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Sunkist And Pure Gold

Jim Prevor’s Perishable Pundit, February 21, 2007

We dealt recently with the impact of the freeze on the Western U.S. citrus industry in a piece entitled A Paradigm Shift For Citrus. Now Sunkist has announced its intention to pack all post-freeze fancy grade navels in “Pure Gold” brand and the choice fruit will be packed in its usual labels.

It is not 100% clear what Sunkist is doing here. One supposes that it is trying to protect the brand. Executives at Sunkist must feel that the quality of the post-freeze fruit isn’t good enough to merit the Sunkist label.

Obviously, it is a smart idea to not ruin consumer perception of a brand by selling sub-par product.

Yet the decision to use the Pure Gold brand is odd. Pure Gold was the label of Mutual Orange Distributors, which started in Redlands, California in 1906. It was the forerunner of Pure Gold, Inc., another co-operative with a focus similar to Sunkist. In 1989, Pure Gold ceased to be used in the industry, as the Arlington Heights Citrus Company, the last vestige of Pure Gold, decided to affiliate with Sunkist.

This is interesting history but there can’t be more than a fraction of a percent of consumers who recall the brand.

And what are retailers to do? Sell the citrus that Sunkist doesn’t think is good enough to label Sunkist without warning customers? Or put up a sign saying that “Nothing meets our usual standards for citrus but you can buy this if you want.”

We asked Sunkist for some merchandising guidance but they didn’t provide any.

The strategy of protecting the brand may be the best one available but it reveals a weakness. Sunkist doesn’t run the kind of national consumer advertising it ran in the early 1900s when it regularly advertised in the great mass media of the day, magazines such as The Saturday Evening Post.

As such it depends on people seeing the Sunkist logo on fruit as the key to maintaining brand equity. But if the consumer is not going to see Sunkist, that equity will shrink fast.

One answer would be to have the Sunkist logo on other products, but Sunkist just dropped its strawberry deal which means a loss of from 12 to 15 million consumer impressions each year.

Another answer would be to have citrus being packed under the Sunkist label in other northern hemisphere countries such as Spain and China. This would both capture markets in places, such as Europe, where Sunkist isn’t a big player and create a source for Sunkist fruit that won’t be impacted by California freezes. Then, if a freeze happens, Sunkist would have alternative supplies available.

You know Pure Gold was another co-operative, like Blue Anchor, that became defunct because it didn’t change with the times. For Sunkist executives and board members: forewarned is forearmed.

We dealt recently with the impact of the freeze on the Western U.S. citrus industry in a piece entitled A Paradigm Shift For Citrus. Now Sunkist has announced its intention to pack all post-freeze fancy grade navels in “Pure Gold” brand and the choice fruit will be packed in its usual labels.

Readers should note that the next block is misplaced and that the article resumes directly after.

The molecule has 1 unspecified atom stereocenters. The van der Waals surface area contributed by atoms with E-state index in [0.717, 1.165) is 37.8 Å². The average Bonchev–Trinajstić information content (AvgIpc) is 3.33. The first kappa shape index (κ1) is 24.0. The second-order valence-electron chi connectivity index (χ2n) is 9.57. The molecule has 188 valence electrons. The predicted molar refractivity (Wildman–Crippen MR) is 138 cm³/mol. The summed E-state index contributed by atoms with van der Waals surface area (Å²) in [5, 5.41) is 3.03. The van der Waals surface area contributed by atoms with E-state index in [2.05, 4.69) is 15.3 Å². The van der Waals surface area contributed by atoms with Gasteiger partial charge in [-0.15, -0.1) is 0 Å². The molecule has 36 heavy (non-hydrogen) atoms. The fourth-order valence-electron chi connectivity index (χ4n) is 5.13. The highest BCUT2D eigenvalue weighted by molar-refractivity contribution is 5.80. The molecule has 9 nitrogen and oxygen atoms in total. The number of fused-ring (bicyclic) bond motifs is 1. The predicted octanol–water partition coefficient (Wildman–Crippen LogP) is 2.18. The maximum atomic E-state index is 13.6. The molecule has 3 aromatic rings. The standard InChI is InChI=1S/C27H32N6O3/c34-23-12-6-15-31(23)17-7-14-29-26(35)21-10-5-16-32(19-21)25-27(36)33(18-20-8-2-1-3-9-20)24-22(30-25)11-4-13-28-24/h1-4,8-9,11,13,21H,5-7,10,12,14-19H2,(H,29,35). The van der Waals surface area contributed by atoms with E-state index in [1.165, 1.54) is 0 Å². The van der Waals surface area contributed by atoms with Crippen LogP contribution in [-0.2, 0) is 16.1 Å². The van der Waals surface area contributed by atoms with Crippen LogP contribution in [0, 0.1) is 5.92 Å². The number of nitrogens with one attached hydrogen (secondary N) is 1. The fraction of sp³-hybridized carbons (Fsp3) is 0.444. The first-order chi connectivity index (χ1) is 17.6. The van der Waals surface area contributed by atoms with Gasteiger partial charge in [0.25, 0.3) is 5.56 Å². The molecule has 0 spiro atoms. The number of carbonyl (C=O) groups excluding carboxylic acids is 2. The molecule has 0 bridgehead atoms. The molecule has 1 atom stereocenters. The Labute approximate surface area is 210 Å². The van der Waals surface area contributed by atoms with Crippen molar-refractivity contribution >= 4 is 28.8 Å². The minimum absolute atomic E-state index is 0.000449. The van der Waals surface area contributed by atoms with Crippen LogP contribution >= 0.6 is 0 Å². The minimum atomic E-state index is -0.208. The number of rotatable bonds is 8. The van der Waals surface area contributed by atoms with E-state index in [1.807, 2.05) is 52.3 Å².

It is not 100% clear what Sunkist is doing here. One supposes that it is trying to protect the brand. Executives at Sunkist must feel that the quality of the post-freeze fruit isn’t good enough to merit the Sunkist label.

Obviously, it is a smart idea to not ruin consumer perception of a brand by selling sub-par product.

Yet the decision to use the Pure Gold brand is odd. Pure Gold was the label of Mutual Orange Distributors, which started in Redlands, California in 1906. It was the forerunner of Pure Gold, Inc., another co-operative with a focus similar to Sunkist. In 1989, Pure Gold ceased to be used in the industry, as the Arlington Heights Citrus Company, the last vestige of Pure Gold, decided to affiliate with Sunkist.

This is interesting history but there can’t be more than a fraction of a percent of consumers who recall the brand.

And what are retailers to do? Sell the citrus that Sunkist doesn’t think is good enough to label Sunkist without warning customers? Or put up a sign saying that “Nothing meets our usual standards for citrus but you can buy this if you want.”

We asked Sunkist for some merchandising guidance but they didn’t provide any.

The strategy of protecting the brand may be the best one available but it reveals a weakness. Sunkist doesn’t run the kind of national consumer advertising it ran in the early 1900s when it regularly advertised in the great mass media of the day, magazines such as The Saturday Evening Post.

As such it depends on people seeing the Sunkist logo on fruit as the key to maintaining brand equity. But if the consumer is not going to see Sunkist, that equity will shrink fast.

One answer would be to have the Sunkist logo on other products, but Sunkist just dropped its strawberry dea which means a loss of from 12 to 15 million consumer impressions each year.

Another answer would be to have citrus being packed under the Sunkist label in other northern hemisphere countries such as Spain and China. This would both capture markets in places, such as Europe, where Sunkist isn’t a big player and create a source for Sunkist fruit that won’t be impacted by California freezes. Then, if a freeze happens, Sunkist would have alternative supplies available.

You know Pure Gold was another co-operative, like Blue Anchor, that became defunct because it didn’t change with the times. For Sunkist executives and board members: forewarned is forearmed.

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